YouTube University

Put this blog post under thinking out loud.

I have been watching the rise of YouTube and Flickr and other media sharing and social software/networking sites and I always wonder what kind of educational angle there is (it’s my job) and I think I see where it’s headed.

I was reading about Yale’s grant from the Hewlett Foundation to post seven courses to the web- materials, syllabus, video – essentially everything but the credit. The Hewlett Foundation is giving them $700,000 to do this and I my first thought was … that won’t scale.

What would scale?

What if the students did the recording themselves and posted them to YouTube? That would scale.

It may sound silly to ask students to do this, but if I believe that video recording equipment will be in every cell phone in about five years. This is jist an extension of Moore’s Law applied to cell phones (many of which already have digital cameras).

Besides, cell phones already have a wireless network connection built-in and I can imagine that while the video is being recorded and stored locally, it is also being streamed directly to YouTube.

Now, let’s build on that.

As the student types her notes into the course wiki (as are other students) they become part of the shared note-taking ecosystem just for that class. Maybe the progressive and far-thinking university has set-up a system like this for their students, but more likely, the students (who are digital natives) have already taken the initiative and done this for themselves. It would not cost much to setup a private wiki using JotSmart or Socialtext.

Flickr comes in as a photostream of what the instructor is writing on the whiteboard which is valuable for different reasons than the video stream on YouTube.

Of course, someone is making an old-fashioned sound-only recording that is streamed/saved to the course blog so that everyone else automatically gets it from the RSS feed they subscribed to at the beginning of the semester. There are plenty of free blog/podcasting services – many are free.

What is missing from this scenario?

The ‘official’ course website, of course. It is not irrelevant, but it is not the only aspect of the course that is on the web – it’s probably just a starting point. The real, valuable information is what the students produce because it represents their efforts to learn.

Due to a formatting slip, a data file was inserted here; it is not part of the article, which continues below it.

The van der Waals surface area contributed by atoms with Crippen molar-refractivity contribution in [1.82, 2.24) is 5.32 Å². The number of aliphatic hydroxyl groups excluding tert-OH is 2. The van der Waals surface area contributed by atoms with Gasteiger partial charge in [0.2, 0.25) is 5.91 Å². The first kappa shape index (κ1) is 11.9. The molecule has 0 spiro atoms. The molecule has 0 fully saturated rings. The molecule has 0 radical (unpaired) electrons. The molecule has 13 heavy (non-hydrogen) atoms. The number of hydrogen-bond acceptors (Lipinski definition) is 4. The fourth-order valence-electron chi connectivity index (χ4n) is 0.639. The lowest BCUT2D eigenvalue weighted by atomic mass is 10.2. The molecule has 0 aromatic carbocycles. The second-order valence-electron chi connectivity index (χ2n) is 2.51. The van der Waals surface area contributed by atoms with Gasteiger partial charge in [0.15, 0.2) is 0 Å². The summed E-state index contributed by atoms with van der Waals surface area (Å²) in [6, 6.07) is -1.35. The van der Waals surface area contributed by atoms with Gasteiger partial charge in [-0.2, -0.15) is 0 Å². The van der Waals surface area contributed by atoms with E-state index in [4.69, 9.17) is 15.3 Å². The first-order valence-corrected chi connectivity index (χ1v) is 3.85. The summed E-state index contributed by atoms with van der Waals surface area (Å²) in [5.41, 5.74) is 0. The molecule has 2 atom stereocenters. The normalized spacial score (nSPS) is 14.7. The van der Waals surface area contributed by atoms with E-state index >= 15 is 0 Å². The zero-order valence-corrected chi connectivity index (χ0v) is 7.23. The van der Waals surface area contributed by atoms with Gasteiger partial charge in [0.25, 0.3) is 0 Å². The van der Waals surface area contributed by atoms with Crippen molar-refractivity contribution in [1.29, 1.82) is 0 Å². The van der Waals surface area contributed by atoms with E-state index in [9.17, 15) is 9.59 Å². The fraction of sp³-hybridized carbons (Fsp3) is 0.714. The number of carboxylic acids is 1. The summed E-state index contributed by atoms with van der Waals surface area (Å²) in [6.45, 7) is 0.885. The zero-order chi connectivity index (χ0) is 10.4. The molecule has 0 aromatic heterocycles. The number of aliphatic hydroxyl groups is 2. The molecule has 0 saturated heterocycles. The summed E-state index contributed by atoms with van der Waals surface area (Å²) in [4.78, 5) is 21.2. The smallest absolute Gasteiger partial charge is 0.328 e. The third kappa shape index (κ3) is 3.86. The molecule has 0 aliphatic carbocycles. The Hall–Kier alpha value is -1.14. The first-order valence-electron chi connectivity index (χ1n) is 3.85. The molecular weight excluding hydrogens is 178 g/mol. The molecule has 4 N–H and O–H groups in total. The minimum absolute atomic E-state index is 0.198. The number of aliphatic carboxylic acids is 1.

Faculty may worry about staying ahead of their students, but I think they don’t have to worry – they can never stay ahead of their students. Certainly, the IT departments at universities cannot and why should they when students have all these tools available to them.

Passwords and access-limited sites are not going to be the norm for these students. They are not competing with other students on the curve, they are all trying to learn. Once there is an ecosystem of this type of learning activity, there will be network effects emerging. Students having trouble will search other student’s notes who took the same class (perhaps from the same instructor or others using the same book). It sounds like this would be a meta-tagging/findability nightmare, but not if you include tagging to create an ad-hoc taxonomy (or folksonomy) so that people can find each other’s stuff in a very granular way.

All of these tools exist today (well, except for the cell-phone video cams that can stream to YouTube) and so we don’t have to figure out how to design the software. There are intellectual property implications all over the place, but if Yale is giving away the video of the course, how can they object if someone else makes a video for themselves and gives it away?

In a few years, you won’t be able to find a university or professor who can get away with not allowing the classroom to be video or audio recorded.

Isn’t this a good thing?

Students would be smarter, education widely/universally available.

I think so.

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